Published: Tue, April 03, 2018
Science | By Cecil Little

'Out of control' space lab to become celestial fireball: China

'Out of control' space lab to become celestial fireball: China

China's space agency said Thursday that the roughly eight-tonne Tiangong-1 will re-enter the atmosphere some time between Saturday and Monday.

Below are some questions and answers about the station, its re-entry and the past and future of China's ambitious space program.

"Only one person has ever been recorded as being hit by a piece of space debris and, fortunately, she was not injured".

"I think we will have our first environmental superfund site in Earth orbit in the next decade given the amount of debris that is there right now and the projected increase of objects in the coming years due to cheap access to space", Reddy said.

Boffins are unclear about where parts from the space station will eventually land and many experts even believe most of the debris will burn up during the re-entry.

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Because two-thirds of Earth is covered by oceans and vast land areas are thinly populated, The Aerospace Corporation reasoned that danger to life or property is very low, and any surviving reentry debris will most likely fall into an ocean.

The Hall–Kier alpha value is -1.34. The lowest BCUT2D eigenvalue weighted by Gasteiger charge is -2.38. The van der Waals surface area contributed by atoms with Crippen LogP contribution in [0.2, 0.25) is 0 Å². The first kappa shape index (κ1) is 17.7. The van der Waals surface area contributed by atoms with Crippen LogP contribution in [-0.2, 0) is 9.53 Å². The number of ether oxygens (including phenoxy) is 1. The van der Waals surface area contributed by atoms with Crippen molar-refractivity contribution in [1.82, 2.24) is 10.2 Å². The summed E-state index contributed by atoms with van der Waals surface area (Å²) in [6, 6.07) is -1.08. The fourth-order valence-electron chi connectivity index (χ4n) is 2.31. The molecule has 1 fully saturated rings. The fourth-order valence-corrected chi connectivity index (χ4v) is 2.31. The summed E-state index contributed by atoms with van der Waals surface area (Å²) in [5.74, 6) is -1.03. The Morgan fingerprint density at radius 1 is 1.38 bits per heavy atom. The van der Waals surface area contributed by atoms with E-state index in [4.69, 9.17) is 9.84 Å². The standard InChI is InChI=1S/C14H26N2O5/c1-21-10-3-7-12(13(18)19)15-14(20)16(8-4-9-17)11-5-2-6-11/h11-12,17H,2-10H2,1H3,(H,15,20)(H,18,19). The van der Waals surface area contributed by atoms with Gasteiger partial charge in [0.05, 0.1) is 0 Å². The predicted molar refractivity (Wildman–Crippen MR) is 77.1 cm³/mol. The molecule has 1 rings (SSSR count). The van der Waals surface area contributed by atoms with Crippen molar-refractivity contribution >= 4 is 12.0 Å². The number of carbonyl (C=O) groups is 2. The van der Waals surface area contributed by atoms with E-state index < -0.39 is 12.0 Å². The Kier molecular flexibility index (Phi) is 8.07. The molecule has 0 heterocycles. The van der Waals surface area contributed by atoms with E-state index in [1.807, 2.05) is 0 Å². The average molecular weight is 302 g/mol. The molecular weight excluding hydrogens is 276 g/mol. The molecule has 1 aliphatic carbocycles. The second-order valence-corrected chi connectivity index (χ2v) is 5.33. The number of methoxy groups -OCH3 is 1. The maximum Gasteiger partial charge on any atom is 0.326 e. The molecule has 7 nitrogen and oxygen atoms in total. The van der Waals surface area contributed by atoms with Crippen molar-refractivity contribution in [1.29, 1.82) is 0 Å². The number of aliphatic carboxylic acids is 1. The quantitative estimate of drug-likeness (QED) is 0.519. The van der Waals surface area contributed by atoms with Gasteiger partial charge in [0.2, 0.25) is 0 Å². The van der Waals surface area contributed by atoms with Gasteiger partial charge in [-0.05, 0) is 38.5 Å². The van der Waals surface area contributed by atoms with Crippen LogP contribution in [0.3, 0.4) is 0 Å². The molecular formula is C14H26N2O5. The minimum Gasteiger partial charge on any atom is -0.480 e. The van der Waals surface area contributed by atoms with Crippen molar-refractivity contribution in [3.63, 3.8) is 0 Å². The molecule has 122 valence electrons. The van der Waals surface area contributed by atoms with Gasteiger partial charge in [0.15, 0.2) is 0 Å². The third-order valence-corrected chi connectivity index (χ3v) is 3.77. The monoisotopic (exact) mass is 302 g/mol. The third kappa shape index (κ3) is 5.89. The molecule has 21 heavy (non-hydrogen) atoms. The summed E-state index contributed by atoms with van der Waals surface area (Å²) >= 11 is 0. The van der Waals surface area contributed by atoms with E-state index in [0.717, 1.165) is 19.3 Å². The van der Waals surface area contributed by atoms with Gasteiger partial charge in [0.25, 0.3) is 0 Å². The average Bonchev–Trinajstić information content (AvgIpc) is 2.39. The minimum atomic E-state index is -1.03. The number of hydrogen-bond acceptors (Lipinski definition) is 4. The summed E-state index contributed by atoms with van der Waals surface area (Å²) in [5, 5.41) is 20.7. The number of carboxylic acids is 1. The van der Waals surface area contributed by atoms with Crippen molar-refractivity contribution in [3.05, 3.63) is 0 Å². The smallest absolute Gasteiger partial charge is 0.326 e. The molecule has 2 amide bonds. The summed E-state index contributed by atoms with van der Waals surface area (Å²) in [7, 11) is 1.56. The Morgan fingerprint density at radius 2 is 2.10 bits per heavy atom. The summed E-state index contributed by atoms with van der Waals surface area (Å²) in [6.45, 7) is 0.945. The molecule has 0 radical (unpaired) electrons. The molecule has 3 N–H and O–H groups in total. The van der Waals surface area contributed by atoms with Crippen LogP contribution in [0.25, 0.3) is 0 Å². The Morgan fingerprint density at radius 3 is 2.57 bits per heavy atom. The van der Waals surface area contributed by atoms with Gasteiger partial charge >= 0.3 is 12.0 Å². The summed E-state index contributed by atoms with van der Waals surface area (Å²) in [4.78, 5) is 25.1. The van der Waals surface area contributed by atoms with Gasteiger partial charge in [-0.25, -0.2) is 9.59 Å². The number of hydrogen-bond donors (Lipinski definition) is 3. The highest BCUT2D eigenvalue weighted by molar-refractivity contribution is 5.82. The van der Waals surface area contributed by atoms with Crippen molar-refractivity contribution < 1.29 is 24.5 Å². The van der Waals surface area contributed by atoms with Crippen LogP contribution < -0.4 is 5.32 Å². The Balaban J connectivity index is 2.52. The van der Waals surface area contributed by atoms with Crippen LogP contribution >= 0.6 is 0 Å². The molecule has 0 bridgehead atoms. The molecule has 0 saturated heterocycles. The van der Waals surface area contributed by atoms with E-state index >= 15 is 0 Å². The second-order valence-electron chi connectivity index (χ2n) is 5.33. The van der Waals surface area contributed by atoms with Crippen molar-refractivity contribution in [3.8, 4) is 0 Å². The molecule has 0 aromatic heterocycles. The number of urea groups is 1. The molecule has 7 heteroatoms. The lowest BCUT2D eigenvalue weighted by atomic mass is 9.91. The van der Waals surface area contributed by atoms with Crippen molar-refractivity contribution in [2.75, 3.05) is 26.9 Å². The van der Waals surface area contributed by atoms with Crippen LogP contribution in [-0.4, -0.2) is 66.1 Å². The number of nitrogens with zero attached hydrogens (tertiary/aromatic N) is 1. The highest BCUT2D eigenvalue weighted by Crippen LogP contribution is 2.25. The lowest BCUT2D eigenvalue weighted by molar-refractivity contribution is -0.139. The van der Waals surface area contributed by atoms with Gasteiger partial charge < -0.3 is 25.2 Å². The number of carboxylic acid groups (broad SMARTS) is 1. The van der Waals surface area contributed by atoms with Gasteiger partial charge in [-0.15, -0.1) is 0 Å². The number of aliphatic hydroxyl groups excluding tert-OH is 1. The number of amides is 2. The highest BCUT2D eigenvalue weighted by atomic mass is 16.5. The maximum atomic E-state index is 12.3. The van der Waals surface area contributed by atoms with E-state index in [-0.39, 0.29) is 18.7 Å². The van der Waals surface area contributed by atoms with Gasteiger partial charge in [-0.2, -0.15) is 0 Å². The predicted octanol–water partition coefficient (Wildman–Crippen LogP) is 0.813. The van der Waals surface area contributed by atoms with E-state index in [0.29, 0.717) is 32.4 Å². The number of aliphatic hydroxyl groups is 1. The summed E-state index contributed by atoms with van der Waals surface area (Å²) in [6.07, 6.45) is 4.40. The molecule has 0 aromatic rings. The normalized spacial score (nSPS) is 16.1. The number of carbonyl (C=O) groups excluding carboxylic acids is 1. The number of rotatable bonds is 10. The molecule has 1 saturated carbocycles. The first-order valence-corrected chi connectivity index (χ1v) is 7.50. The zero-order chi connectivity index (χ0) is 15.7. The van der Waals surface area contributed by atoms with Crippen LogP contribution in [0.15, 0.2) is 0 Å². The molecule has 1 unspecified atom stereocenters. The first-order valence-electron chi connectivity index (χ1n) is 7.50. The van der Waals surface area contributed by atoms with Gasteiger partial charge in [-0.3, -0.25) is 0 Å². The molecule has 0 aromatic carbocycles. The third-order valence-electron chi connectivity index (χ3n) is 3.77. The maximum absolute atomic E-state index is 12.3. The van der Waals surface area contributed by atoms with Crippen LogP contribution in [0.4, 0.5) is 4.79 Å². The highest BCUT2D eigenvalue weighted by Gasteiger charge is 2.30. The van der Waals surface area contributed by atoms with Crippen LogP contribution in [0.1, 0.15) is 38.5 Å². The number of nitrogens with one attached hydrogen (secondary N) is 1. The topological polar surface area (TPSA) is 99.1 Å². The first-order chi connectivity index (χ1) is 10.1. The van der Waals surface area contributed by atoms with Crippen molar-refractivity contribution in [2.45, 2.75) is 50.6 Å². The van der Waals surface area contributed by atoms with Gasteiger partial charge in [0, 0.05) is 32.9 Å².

A model of the Tiangong-1 space lab module (left), the Shenzhou-9 manned spacecraft and three Chinese astronauts is displayed during a news conference at Jiuquan Satellite Launch Center, in Gansu province, China June 15, 2012. In 2016, Chinese scientists lost control of Tiangong-1.

No visitors arrived at Tiangong-1 after that second crew, but the station was still used to gather data and observe Earth's surface, monitoring ocean and forest use, according to

China's own space program raised major concerns after it used a missile to destroy an out-of-service Chinese satellite in 2007, creating a large and potentially unsafe cloud of debris.

Since then, it has orbited gradually closer and closer to Earth on its own while being monitored.

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When is the Chinese space station going to crash? It has been visited by two crewed missions.

These missions proved the viability of China's space station tech (another test platform, Tiangong-2, was launched in 2016), and in 2013 Tiangong-1, having accomplished what its creators set out to do, was deactivated.

During the re-entry, atmospheric drag will rip away solar arrays, antennas and other external components at an altitude of around 100 kilometres, according to the Chinese space office.

Although the orbital decay of Tiangong-1 can be measured, variations in density in the upper layers of the atmosphere and the exact mass and material composition of the space station as it breaks apart cannot be determined.

China also plans to put a man on the moon and send a rover to Mars.

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